The brain is a learning machine. It learns responses at various levels: instinctive, emotional, rational. These form “priors” (assumptions, schemas, stereotypes) that guide action in a range of situations. As the brain gathers more evidence, it refines and updates these priors to stay relevant and functional.

For example, suppose your parents abuse you as a child. You might learn a prior that people are scary and violent. This is a correct lesson during childhood, and will help you navigate the situation. Then you get taken from your parents and adopted by a loving foster family. Since you’ve never known loving people before, you start with your assumption that they will be violent. But as time goes on and they show you love, you update. If you’re healthy, you update towards “some people are nice and some people are mean and it’s hard to know which are which”. If you’re a bit more anxious, you might update towards “all people are mean except for this one new family, they seem okay”. But you should, hopefully, update a little.

Some priors are very hard to update. I talk more about trapped priors in this post. For example, suppose you are so afraid of everyone that it is impossible to have a good experience with a new person. As soon as they talk to you, alarm bells start ringing in your brain and you flee and hide. You “learn” that they were actually pretty mean - they made you afraid and miserable! No matter how nice they are to you, your distorted picture will cause each encounter with them to further update you in the direction of “they, and everyone else, are mean.”

A diagram from the Trapped Priors post

Trauma, in this model, is a negative event so compelling that it creates a new threat-related prior strong enough to become trapped. The soldier whose wartime experience was so terrifying that even back at home they can’t shake the feeling that guerillas might pop out from behind the bushes. The rape victim who feels so violated that they can’t trust any men, even those who have repeatedly established their good nature. The cynophobe who got bitten once and now hates all dogs, including friendly puppies.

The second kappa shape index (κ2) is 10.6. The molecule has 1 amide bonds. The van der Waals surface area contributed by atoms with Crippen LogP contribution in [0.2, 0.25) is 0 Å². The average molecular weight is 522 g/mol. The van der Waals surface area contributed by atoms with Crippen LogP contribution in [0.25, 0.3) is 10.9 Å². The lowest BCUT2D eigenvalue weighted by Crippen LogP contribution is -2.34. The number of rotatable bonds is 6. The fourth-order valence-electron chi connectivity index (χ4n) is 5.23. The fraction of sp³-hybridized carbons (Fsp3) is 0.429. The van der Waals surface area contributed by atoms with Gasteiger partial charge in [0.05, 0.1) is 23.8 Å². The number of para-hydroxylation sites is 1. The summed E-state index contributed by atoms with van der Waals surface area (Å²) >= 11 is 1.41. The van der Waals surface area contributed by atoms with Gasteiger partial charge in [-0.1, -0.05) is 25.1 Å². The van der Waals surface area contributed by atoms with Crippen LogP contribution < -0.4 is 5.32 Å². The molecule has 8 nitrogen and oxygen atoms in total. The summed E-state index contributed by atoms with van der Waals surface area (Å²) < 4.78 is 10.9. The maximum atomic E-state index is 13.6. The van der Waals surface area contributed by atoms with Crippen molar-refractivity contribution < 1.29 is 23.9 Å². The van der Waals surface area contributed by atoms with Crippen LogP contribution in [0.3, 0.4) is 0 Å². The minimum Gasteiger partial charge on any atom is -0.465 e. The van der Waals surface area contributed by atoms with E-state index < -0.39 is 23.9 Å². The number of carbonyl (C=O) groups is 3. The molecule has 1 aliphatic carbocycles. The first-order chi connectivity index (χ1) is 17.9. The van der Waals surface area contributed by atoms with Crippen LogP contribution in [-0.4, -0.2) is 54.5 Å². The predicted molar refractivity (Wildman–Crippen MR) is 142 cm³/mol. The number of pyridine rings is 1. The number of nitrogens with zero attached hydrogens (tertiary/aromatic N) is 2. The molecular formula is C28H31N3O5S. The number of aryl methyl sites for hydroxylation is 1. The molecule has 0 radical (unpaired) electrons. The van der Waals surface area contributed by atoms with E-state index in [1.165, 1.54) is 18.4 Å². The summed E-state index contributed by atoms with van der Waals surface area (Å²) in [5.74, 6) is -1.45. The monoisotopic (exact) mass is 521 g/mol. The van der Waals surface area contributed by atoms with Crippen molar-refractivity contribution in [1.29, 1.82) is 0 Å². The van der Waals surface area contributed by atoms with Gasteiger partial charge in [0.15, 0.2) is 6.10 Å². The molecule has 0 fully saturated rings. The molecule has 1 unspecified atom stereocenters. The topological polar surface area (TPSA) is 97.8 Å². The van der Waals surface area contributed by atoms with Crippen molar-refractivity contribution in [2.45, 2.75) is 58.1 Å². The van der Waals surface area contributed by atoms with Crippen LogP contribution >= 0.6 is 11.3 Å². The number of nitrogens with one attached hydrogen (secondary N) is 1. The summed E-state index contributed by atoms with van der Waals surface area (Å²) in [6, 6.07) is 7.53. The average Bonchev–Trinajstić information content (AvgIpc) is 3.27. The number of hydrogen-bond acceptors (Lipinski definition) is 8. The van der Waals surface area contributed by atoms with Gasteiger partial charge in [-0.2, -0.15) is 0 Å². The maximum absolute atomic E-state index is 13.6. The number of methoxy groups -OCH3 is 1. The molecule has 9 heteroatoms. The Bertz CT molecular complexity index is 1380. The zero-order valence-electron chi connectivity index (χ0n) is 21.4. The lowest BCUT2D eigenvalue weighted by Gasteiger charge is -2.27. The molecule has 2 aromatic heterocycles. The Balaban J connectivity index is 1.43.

When I say that politics is analogous to trauma, I mean that decades of consuming news favoring your chosen side, learning its arguments, learning the approved counterarguments to the other side’s points, and hearing about the outrages perpetrated by your enemies - have trapped both the relevant cognitive and emotional priors: you are absolutely sure your side is right, and you feel such intense negative emotion about the other side that it makes it impossible to interpret anything they say fairly.

I discuss this a little in the Trapped Priors post:

More scientifically literate people are more likely to have partisan positions on science (eg agree with their own party’s position on scientifically contentious issues, even when outsiders view it as science-denialist). If they were merely biased, they should start out wrong, but each new fact they learn about science should make them update a little toward the correct position. That’s not what we see. Rather, they start out wrong, and each new fact they learn, each unit of effort they put into becoming more scientifically educated, just makes them wronger. That’s not what you see in normal Bayesian updating. It’s a sign of a trapped prior.